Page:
Wednesday, August 10, 2011

Economics of Riots

Photo Credit: Matthew Lloyd/Getty Images
Well, okay the title is a classic case of an economist overreaching. There may be an economics of riots - it would probably go something like: each additional rioter lovers the probability of any one rioter being caught, lowering the expected cost, which brings in more and more people for whom the benefit from rioting is lower than for those who would start it all off.  But this isn't really informative and not much different from the social psychology literature.

What is interesting is how these things start.  We know the immediate cause - a questionable police shooting - but are the riots also a sign of pent up frustration with a UK economy that is not providing opportunity for youth and if so are we likely to see it in the US as well?

Perhaps thinks the Wall Street Journal Real Time Economics blog:

Last year, the unemployment rate for youths between the ages of 15 and 24 was an average of 18.9% among Organization for Economic Cooperation and Development countries. High unemployment has played a role in protests in Spain, uprisings in the Middle East and North Africa and, many suspect, the riots in the U.K.

The countries face unique challenges, but the outcome is often similar: Unrest among sidelined youths who find themselves with little else to do amid daunting unemployment.

“This is a very big cohort that you ignore at your peril,” said David Blanchflower, a Dartmouth College economist. Older workers “if they’re unemployed go home and watch the television. Unemployed 18-year-olds go out on the street,” he said.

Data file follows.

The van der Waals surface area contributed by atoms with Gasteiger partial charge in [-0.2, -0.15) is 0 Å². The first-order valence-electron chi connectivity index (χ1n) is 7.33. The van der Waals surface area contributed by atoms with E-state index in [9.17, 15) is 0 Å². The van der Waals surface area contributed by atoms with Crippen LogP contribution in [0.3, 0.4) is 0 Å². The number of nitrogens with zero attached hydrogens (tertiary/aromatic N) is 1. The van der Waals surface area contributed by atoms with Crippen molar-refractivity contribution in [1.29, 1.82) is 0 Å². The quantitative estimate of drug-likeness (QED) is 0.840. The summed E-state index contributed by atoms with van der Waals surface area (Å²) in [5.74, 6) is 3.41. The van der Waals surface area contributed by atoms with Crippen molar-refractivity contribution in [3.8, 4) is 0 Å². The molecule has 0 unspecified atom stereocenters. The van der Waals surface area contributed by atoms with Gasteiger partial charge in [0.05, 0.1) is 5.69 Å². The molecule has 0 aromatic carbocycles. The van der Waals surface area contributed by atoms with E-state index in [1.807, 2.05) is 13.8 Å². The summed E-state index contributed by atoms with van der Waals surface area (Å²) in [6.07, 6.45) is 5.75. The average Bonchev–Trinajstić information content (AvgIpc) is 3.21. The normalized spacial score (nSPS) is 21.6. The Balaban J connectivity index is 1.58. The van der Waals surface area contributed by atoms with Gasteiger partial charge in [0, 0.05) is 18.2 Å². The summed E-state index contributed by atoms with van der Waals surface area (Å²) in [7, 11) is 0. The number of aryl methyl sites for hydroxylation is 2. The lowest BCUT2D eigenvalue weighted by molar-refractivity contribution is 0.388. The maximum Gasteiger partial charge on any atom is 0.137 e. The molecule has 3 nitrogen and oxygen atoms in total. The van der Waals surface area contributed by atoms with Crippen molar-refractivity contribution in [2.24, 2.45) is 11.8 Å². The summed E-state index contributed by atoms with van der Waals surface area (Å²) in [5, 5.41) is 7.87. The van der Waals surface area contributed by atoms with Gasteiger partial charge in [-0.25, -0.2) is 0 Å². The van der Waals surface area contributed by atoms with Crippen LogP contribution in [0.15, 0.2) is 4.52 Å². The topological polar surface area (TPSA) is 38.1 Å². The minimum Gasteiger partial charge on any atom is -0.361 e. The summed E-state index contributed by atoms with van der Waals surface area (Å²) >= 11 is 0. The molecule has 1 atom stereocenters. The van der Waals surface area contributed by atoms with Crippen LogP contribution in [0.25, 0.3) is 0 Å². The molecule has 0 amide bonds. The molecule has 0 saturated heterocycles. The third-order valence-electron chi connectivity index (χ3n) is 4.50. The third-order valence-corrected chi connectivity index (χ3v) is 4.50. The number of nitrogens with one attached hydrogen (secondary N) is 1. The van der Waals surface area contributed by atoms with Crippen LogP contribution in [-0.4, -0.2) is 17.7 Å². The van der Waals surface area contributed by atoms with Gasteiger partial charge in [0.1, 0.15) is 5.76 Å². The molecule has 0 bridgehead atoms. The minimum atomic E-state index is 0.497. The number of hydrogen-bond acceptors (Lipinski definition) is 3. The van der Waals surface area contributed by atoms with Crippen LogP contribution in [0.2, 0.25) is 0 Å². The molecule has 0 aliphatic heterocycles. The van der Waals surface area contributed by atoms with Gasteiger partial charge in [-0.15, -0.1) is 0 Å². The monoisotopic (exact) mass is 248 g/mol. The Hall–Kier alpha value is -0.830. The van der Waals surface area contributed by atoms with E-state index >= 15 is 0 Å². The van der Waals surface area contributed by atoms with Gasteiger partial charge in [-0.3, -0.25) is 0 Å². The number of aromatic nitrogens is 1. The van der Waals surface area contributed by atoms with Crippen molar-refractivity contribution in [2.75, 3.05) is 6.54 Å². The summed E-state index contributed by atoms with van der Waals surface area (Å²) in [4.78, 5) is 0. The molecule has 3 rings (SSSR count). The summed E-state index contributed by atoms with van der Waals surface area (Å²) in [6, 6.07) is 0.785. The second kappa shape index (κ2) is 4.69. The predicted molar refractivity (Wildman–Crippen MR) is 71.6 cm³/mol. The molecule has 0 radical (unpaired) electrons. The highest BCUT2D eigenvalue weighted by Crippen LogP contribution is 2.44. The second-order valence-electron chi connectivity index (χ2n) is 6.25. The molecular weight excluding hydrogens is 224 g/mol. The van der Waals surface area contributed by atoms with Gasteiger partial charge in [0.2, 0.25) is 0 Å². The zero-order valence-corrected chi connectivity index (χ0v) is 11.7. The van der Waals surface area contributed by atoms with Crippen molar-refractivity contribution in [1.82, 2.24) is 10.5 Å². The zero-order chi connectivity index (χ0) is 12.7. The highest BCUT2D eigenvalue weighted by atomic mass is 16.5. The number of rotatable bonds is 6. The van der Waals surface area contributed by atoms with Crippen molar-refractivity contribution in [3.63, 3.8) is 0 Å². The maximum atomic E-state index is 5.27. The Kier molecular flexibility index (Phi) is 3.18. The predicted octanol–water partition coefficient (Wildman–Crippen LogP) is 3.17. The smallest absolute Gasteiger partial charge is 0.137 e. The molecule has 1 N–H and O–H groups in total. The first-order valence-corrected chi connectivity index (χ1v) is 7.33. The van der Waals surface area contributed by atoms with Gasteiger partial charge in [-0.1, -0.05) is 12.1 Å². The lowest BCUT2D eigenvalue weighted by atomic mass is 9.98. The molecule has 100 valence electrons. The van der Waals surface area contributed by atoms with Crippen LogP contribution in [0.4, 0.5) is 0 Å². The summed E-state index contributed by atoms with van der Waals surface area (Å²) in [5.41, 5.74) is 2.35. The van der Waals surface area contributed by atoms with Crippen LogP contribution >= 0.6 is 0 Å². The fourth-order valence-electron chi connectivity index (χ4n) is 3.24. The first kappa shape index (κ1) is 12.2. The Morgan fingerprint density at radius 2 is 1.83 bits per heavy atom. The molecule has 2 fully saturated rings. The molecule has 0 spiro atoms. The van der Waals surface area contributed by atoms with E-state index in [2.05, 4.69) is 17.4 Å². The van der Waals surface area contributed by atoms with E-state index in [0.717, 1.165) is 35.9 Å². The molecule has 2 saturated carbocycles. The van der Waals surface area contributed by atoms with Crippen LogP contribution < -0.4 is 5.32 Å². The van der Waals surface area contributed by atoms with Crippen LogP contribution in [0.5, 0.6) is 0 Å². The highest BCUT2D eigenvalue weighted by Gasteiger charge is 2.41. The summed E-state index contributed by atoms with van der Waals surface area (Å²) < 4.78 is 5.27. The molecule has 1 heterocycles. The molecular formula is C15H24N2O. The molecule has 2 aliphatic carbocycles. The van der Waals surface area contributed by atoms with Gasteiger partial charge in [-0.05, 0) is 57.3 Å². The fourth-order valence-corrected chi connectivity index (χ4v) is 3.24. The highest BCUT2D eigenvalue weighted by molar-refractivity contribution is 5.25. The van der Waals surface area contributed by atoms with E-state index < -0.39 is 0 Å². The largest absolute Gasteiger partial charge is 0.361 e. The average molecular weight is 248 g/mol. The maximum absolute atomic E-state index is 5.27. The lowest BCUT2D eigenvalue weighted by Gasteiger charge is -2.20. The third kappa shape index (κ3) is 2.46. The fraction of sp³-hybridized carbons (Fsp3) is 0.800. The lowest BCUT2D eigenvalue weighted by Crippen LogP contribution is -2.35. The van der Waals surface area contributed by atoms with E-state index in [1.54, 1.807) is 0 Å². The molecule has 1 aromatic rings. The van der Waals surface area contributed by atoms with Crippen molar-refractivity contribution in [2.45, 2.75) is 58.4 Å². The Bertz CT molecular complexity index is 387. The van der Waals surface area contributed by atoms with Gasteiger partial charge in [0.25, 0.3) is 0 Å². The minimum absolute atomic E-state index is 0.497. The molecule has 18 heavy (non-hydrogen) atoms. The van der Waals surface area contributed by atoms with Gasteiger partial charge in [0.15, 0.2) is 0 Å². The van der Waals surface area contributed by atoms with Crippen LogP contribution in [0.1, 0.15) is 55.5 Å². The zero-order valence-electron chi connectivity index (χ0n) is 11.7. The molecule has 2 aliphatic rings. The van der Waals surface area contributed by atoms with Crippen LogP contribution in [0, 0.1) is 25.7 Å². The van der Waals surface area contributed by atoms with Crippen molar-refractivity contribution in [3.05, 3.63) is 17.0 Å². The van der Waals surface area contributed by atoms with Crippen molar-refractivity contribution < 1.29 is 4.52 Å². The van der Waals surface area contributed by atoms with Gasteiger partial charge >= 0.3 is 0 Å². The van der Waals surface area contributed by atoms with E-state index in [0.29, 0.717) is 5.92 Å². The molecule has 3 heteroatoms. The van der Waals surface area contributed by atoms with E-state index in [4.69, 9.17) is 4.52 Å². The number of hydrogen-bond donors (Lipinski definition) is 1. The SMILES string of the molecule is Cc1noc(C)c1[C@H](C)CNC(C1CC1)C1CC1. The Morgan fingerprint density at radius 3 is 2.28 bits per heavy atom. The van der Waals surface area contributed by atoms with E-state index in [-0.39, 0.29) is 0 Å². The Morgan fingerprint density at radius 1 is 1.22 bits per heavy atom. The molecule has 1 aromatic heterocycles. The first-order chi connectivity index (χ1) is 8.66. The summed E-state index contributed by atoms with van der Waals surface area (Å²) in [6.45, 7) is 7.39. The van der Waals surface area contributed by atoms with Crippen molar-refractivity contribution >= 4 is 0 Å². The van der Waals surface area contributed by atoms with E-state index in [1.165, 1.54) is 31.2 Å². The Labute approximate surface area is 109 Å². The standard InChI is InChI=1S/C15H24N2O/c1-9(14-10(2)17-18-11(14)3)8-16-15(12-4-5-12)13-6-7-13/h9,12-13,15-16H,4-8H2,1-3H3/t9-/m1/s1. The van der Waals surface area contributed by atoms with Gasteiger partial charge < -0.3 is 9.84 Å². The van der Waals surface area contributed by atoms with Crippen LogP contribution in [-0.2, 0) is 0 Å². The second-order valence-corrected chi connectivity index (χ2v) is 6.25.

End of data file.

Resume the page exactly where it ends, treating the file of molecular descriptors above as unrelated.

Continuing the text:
When conditions were poor for everyone, unemployment may have been easier to cope with, Mr. Blanchflower said. But as economies nationwide slowly recover, young people are growing more aware that their situation isn’t improving relative to older generations.

The big risk for youths is that unemployment early on can carry a scarring effect that impacts their future employment and earnings. Even in the U.S., where youth joblessness is mild compared to the 41.6% jobless rate young people faced in Spain last year or the 32.9% rate for youths in Greece, recent graduates could be caught in a trap where they find themselves earning lower wages for decades. And that could hold true even if they do find jobs.

I think this is also a symptom of societies that are growing more and more unequal. And in the UK, the severe austerity measures under Cameron may be adding fuel to the fire.

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